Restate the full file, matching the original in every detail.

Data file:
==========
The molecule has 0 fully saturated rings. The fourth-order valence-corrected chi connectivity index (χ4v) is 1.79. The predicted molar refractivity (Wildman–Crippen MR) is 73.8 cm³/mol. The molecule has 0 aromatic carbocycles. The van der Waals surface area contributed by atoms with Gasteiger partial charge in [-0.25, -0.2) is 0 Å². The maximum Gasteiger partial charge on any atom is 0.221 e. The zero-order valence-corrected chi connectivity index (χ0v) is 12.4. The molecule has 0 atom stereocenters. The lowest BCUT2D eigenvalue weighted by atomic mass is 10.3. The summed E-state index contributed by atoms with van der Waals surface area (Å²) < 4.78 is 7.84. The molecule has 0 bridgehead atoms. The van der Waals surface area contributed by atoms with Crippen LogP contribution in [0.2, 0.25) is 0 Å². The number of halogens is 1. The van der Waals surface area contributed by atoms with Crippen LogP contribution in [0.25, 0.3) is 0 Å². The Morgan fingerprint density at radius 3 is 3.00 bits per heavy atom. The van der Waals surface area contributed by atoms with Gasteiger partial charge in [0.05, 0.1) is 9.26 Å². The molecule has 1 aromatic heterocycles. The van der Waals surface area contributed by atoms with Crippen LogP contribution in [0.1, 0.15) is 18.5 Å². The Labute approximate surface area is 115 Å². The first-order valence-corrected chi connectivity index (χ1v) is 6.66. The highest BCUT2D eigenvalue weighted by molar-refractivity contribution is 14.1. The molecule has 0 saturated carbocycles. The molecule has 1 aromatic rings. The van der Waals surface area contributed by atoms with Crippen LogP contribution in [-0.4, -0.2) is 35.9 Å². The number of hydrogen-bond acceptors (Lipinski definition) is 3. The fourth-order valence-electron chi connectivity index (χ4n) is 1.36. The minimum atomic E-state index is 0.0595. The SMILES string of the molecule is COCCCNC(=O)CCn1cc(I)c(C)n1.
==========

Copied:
The molecule has 0 fully saturated rings. The fourth-order valence-corrected chi connectivity index (χ4v) is 1.79. The predicted molar refractivity (Wildman–Crippen MR) is 73.8 cm³/mol. The molecule has 0 aromatic carbocycles. The van der Waals surface area contributed by atoms with Gasteiger partial charge in [-0.25, -0.2) is 0 Å². The maximum Gasteiger partial charge on any atom is 0.221 e. The zero-order valence-corrected chi connectivity index (χ0v) is 12.4. The molecule has 0 atom stereocenters. The lowest BCUT2D eigenvalue weighted by atomic mass is 10.3. The summed E-state index contributed by atoms with van der Waals surface area (Å²) < 4.78 is 7.84. The molecule has 0 bridgehead atoms. The van der Waals surface area contributed by atoms with Crippen LogP contribution in [0.2, 0.25) is 0 Å². The number of halogens is 1. The van der Waals surface area contributed by atoms with Crippen LogP contribution in [0.25, 0.3) is 0 Å². The Morgan fingerprint density at radius 3 is 3.00 bits per heavy atom. The van der Waals surface area contributed by atoms with Gasteiger partial charge in [0.05, 0.1) is 9.26 Å². The molecule has 1 aromatic heterocycles. The van der Waals surface area contributed by atoms with Crippen LogP contribution in [0.1, 0.15) is 18.5 Å². The Labute approximate surface area is 115 Å². The first-order valence-corrected chi connectivity index (χ1v) is 6.66. The highest BCUT2D eigenvalue weighted by molar-refractivity contribution is 14.1. The molecule has 0 saturated carbocycles. The molecule has 1 aromatic rings. The van der Waals surface area contributed by atoms with Crippen LogP contribution in [-0.4, -0.2) is 35.9 Å². The number of hydrogen-bond acceptors (Lipinski definition) is 3. The fourth-order valence-electron chi connectivity index (χ4n) is 1.36. The minimum atomic E-state index is 0.0595. The SMILES string of the molecule is COCCCNC(=O)CCn1cc(I)c(C)n1.